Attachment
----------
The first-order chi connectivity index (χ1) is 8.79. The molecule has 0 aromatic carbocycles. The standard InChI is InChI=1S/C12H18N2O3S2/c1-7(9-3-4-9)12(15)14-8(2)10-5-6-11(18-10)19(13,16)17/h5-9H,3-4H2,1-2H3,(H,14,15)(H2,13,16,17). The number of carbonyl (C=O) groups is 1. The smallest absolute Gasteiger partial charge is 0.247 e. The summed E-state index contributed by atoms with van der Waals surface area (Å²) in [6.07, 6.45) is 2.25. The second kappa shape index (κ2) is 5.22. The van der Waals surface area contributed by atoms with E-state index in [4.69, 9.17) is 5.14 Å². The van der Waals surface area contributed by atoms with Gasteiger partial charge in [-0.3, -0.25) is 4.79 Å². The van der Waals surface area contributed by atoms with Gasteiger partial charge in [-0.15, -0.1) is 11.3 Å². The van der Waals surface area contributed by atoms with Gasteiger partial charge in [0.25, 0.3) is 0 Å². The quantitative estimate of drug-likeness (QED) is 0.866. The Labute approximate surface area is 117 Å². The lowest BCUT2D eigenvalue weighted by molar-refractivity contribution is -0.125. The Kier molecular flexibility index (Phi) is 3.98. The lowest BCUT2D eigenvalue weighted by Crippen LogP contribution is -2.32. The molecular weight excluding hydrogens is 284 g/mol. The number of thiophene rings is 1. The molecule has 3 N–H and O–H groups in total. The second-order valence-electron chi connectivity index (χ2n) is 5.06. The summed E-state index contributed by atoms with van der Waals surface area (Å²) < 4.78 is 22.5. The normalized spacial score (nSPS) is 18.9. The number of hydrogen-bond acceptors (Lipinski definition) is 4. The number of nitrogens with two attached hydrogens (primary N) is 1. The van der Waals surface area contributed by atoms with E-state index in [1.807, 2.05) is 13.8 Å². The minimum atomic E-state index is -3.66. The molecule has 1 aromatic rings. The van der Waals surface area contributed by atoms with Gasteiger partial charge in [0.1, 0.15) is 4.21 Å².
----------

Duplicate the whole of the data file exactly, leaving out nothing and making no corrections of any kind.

The first-order chi connectivity index (χ1) is 8.79. The molecule has 0 aromatic carbocycles. The standard InChI is InChI=1S/C12H18N2O3S2/c1-7(9-3-4-9)12(15)14-8(2)10-5-6-11(18-10)19(13,16)17/h5-9H,3-4H2,1-2H3,(H,14,15)(H2,13,16,17). The number of carbonyl (C=O) groups is 1. The smallest absolute Gasteiger partial charge is 0.247 e. The summed E-state index contributed by atoms with van der Waals surface area (Å²) in [6.07, 6.45) is 2.25. The second kappa shape index (κ2) is 5.22. The van der Waals surface area contributed by atoms with E-state index in [4.69, 9.17) is 5.14 Å². The van der Waals surface area contributed by atoms with Gasteiger partial charge in [-0.3, -0.25) is 4.79 Å². The van der Waals surface area contributed by atoms with Gasteiger partial charge in [-0.15, -0.1) is 11.3 Å². The van der Waals surface area contributed by atoms with Gasteiger partial charge in [0.25, 0.3) is 0 Å². The quantitative estimate of drug-likeness (QED) is 0.866. The Labute approximate surface area is 117 Å². The lowest BCUT2D eigenvalue weighted by molar-refractivity contribution is -0.125. The Kier molecular flexibility index (Phi) is 3.98. The lowest BCUT2D eigenvalue weighted by Crippen LogP contribution is -2.32. The molecular weight excluding hydrogens is 284 g/mol. The number of thiophene rings is 1. The molecule has 3 N–H and O–H groups in total. The second-order valence-electron chi connectivity index (χ2n) is 5.06. The summed E-state index contributed by atoms with van der Waals surface area (Å²) < 4.78 is 22.5. The normalized spacial score (nSPS) is 18.9. The number of hydrogen-bond acceptors (Lipinski definition) is 4. The number of nitrogens with two attached hydrogens (primary N) is 1. The van der Waals surface area contributed by atoms with E-state index in [1.807, 2.05) is 13.8 Å². The minimum atomic E-state index is -3.66. The molecule has 1 aromatic rings. The van der Waals surface area contributed by atoms with Gasteiger partial charge in [0.1, 0.15) is 4.21 Å².